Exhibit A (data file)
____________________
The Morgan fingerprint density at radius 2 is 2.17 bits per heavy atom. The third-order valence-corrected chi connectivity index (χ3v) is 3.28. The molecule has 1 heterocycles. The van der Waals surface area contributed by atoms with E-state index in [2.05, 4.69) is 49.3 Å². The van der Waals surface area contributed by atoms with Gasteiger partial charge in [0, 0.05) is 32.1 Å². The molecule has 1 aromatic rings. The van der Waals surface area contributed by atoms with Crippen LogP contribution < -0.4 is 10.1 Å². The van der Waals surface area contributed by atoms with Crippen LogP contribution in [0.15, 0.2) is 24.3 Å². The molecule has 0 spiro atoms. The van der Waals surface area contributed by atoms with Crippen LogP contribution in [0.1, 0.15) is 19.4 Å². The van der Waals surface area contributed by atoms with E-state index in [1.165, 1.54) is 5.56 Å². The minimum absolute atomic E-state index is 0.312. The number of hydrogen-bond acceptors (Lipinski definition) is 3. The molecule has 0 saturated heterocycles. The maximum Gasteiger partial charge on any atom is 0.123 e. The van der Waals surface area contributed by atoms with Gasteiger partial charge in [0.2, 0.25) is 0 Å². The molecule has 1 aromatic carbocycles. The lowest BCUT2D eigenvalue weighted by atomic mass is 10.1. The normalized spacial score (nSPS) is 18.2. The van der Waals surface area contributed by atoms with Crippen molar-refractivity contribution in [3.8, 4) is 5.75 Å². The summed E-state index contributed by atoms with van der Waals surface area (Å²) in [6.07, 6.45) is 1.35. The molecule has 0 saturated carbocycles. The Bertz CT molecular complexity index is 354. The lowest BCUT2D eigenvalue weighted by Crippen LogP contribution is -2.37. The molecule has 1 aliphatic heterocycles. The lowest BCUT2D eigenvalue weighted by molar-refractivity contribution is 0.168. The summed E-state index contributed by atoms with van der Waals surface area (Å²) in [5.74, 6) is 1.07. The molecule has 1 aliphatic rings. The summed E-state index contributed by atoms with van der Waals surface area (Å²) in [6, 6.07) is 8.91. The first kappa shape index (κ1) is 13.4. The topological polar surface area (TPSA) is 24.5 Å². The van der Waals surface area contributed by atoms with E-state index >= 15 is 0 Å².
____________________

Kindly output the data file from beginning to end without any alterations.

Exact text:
The Morgan fingerprint density at radius 2 is 2.17 bits per heavy atom. The third-order valence-corrected chi connectivity index (χ3v) is 3.28. The molecule has 1 heterocycles. The van der Waals surface area contributed by atoms with E-state index in [2.05, 4.69) is 49.3 Å². The van der Waals surface area contributed by atoms with Gasteiger partial charge in [0, 0.05) is 32.1 Å². The molecule has 1 aromatic rings. The van der Waals surface area contributed by atoms with Crippen LogP contribution < -0.4 is 10.1 Å². The van der Waals surface area contributed by atoms with Crippen LogP contribution in [0.15, 0.2) is 24.3 Å². The molecule has 0 spiro atoms. The van der Waals surface area contributed by atoms with Crippen LogP contribution in [0.1, 0.15) is 19.4 Å². The van der Waals surface area contributed by atoms with E-state index in [1.165, 1.54) is 5.56 Å². The minimum absolute atomic E-state index is 0.312. The number of hydrogen-bond acceptors (Lipinski definition) is 3. The molecule has 0 saturated heterocycles. The maximum Gasteiger partial charge on any atom is 0.123 e. The van der Waals surface area contributed by atoms with Gasteiger partial charge in [0.2, 0.25) is 0 Å². The molecule has 1 aromatic carbocycles. The lowest BCUT2D eigenvalue weighted by atomic mass is 10.1. The normalized spacial score (nSPS) is 18.2. The van der Waals surface area contributed by atoms with Crippen molar-refractivity contribution in [3.8, 4) is 5.75 Å². The summed E-state index contributed by atoms with van der Waals surface area (Å²) in [6.07, 6.45) is 1.35. The molecule has 0 saturated carbocycles. The Bertz CT molecular complexity index is 354. The lowest BCUT2D eigenvalue weighted by Crippen LogP contribution is -2.37. The molecule has 1 aliphatic heterocycles. The lowest BCUT2D eigenvalue weighted by molar-refractivity contribution is 0.168. The summed E-state index contributed by atoms with van der Waals surface area (Å²) in [5.74, 6) is 1.07. The molecule has 1 aliphatic rings. The summed E-state index contributed by atoms with van der Waals surface area (Å²) in [6, 6.07) is 8.91. The first kappa shape index (κ1) is 13.4. The topological polar surface area (TPSA) is 24.5 Å². The van der Waals surface area contributed by atoms with E-state index >= 15 is 0 Å².